Personally, I think those kind of articles are doing nothing but filling up the web with useless, disposable content. But I still use it as part of my regular regime. Why? A more proper question would be, “why not?” It is an incredibly easy, incredibly no-brain task. I get paid 45-60 dollars an hour to write brainless content on topics of my choosing? Please!

    There is a vast amount of difference in quality between a 15 dollar 500 word piece and a 500 dollar article of the same length published at the New York Times or CNN/etc. They are two completely different markets. One is meaningless, disposable content while the other is a prestigious publication that requires a decade or more of proven experience (or the equivalent of) before you are allowed to even be considered for publication. The first is easy…anyone–and I mean ANYONE–can bang out 15 dollar articles. It takes proven skill to write for higher paying places, and not everyone has that skill, at least not in the beginning.

    Writing is like any other job/skill. It takes time to hone your talent and become a really great writer who can demand 100+ dollars per hour. Just like actors who start out working for 10 dollars an hour as an understudy in the back-alley theater and work their way up to the point they are getting paid 50 thousand an episode for a TV show, or 6+ figures per movie, and eventually transition into millions per film. It takes time to make that transition.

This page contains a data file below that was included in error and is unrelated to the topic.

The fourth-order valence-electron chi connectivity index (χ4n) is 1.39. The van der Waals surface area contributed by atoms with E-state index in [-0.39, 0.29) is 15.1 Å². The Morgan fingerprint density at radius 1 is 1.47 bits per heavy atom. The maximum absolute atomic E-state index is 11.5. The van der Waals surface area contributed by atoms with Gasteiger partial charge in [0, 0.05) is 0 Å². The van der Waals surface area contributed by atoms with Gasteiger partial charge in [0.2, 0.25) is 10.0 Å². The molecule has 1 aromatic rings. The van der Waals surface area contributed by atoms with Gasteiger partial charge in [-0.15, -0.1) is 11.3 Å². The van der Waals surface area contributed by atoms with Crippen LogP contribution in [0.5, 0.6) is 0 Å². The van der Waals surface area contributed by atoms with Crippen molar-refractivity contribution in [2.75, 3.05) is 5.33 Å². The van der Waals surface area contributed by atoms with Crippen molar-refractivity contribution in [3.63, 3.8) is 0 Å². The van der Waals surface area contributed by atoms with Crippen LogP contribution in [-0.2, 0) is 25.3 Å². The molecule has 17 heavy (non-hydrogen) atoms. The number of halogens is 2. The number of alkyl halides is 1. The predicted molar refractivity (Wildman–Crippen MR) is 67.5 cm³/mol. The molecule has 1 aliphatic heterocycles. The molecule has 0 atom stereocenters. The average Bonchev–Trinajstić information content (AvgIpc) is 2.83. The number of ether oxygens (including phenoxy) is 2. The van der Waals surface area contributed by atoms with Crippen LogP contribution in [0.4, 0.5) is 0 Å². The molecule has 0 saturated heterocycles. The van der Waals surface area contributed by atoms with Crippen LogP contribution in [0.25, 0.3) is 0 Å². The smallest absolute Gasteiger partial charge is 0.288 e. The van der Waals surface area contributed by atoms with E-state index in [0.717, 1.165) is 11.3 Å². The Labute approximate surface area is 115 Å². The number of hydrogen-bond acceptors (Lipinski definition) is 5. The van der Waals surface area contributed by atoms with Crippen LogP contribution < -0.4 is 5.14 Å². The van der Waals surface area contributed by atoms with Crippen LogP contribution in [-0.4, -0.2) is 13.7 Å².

I am very careful to always preface my posts over at the website with comments regarding “your results may vary” or “this is not conclusive evidence”. Even when I finished this recent writing experiment I made sure to let people know, through all four weeks of the experiment, that my results were far from conclusive. For me, writing web articles IS incredibly easy and incredibly lucrative. I have figured out how to make generic content writing profitable. I work 3-4 hour days and make a full-time income, and roughly 60% of my income comes from content writing for generic content sites and third party content brokers. I am a fast reader, a fast typist, and I use a speech-to-text program for most of my work, which allows me to wade in and bang out 2500-3k worth of content per hour without breaking a sweat. It takes no effort whatsoever for me to read a Wiki article and bang out a rewrite, or to research a medical journal article and rewrite it. That’s what most website content is…rewriting other work.